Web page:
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Ketchum athlete to traverse Iceland by bike

Rebecca Rusch just won the Iditarod Trail Invitational
Published: Mar. 23, 2021 at 6:19 PM MDT
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KETCHUM, Idaho (KMVT/KSVT) — A volunteer Ketchum firefighter and Red Bull sponsored athlete is gearing up to traverse Iceland by bike. This, after just winning the Iditarod Trail Invitational in Alaska.

At 52 years-old, she’s proving that if you have the right mindset, anything is possible.

The land of fire and ice is living up to its name, after a volcano erupted over the weekend in southwestern Iceland...

Ketchum athlete Rebecca Rusch plans to cycle across 350 miles of the central portion of the country.

“I am taking myself to a level where you are in a environment that is very committing,” explained Rusch.

As part of the protect our winter’s #CrushIt4Climate March Challenge, photographer and videographer Chris Burkhard and his friend Angus Morton invited Rusch to be part of the journey.

“You load up your bike like a hotel on wheels, you’re self-supported in Iceland, we need to carry eight days worth of food, fuel, stove,” Rusch said.

Rusch and her husband, full-time firefighter, Greg Martin just finished the Iditarod Trail Invitational fully self-supported.

“Which was a new level for us, so that meant we didn’t go into any of the shelter cabins, or get water or food from outside sources,” Rusch exclaimed.

It marked her third Iditarod, his second, much better experience, than what they endured in 2020.

“So snowy, I mean we were pushing our bikes for nearly half the event last year instead of riding them and so this year it really came all together,” she said. “He had a lot more experience, I had a ton more experience, the weather was beautiful, it really did unfold as a well executed expedition.”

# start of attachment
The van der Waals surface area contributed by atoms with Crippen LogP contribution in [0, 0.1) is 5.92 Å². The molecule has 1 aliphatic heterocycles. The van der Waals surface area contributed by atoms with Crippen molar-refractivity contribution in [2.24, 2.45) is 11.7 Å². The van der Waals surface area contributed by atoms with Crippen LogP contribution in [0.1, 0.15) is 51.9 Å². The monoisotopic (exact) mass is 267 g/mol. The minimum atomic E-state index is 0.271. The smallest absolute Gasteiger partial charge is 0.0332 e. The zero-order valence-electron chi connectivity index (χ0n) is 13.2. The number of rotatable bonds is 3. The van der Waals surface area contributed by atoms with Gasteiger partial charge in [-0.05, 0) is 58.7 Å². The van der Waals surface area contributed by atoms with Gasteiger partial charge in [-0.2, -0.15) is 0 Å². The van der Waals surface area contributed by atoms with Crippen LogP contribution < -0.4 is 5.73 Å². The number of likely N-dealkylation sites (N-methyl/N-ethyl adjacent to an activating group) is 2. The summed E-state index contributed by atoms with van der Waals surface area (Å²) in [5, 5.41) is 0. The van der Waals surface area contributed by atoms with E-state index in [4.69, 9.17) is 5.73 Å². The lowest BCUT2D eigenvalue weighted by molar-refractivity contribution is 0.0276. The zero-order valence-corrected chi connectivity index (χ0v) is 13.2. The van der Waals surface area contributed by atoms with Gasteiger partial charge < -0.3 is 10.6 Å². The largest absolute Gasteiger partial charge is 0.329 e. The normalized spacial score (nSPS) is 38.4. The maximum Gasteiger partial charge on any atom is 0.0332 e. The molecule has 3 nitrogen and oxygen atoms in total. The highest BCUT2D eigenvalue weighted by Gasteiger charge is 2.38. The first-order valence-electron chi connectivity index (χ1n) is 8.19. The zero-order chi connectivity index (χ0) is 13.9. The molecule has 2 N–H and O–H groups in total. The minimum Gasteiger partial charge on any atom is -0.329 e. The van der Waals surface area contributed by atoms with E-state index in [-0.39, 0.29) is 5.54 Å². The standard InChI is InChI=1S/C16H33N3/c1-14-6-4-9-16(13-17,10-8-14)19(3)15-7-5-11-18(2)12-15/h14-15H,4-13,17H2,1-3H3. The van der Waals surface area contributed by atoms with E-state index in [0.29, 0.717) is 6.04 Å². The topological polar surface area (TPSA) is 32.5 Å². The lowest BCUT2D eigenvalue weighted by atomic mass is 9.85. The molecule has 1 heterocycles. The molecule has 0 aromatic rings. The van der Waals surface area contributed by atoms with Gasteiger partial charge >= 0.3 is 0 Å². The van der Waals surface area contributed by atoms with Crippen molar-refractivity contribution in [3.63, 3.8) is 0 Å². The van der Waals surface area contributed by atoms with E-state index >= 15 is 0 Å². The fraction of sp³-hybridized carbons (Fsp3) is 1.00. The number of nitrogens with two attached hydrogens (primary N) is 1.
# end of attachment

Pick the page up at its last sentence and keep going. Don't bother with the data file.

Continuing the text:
The seven-time world champion started professional bike racing at the age of 38.

“As an athlete, I feel like I’m evolving now too and it all directly relates back to ‘Blood Road’.”

“Blood Road” is an Emmy award-winning documentary, showcasing Rebecca’s 1,200 mile journey across the Ho Chi Minh Trail in honor of her father, Stephen Rusch, whose plane was shot during during the Vietnam War.

“That ride changed my life,” Rebecca explained. “Obviously, when I came back, I connected with my family and my dad and really found a purpose and launched a foundation in his name. It was a revelation that I could use my bike for a lot more good than just winning trophies.”

And while she’s relatively new to winter expeditions, she knows the consequences of not succeeding in Iceland.

“It’s like you are doing a very big goal where you know can’t fall down. You rise to the occasion!”

Her journey begins April 1.

Meanwhile, Rusch’s foundation, “Be Good”, helped raised $130,000 last year for COVID-19 relief, as part of May’s Giddy Up Challenge.

This time around, the challenge will center around land conservation and access, due to the growing interest in outdoor recreation.

Special courtesy: Footage of the “Blood Road” documentary is provided by Red Bull Media House, while pictures and videos of the Iditarod Trail Invitational are from Rebecca Rusch.

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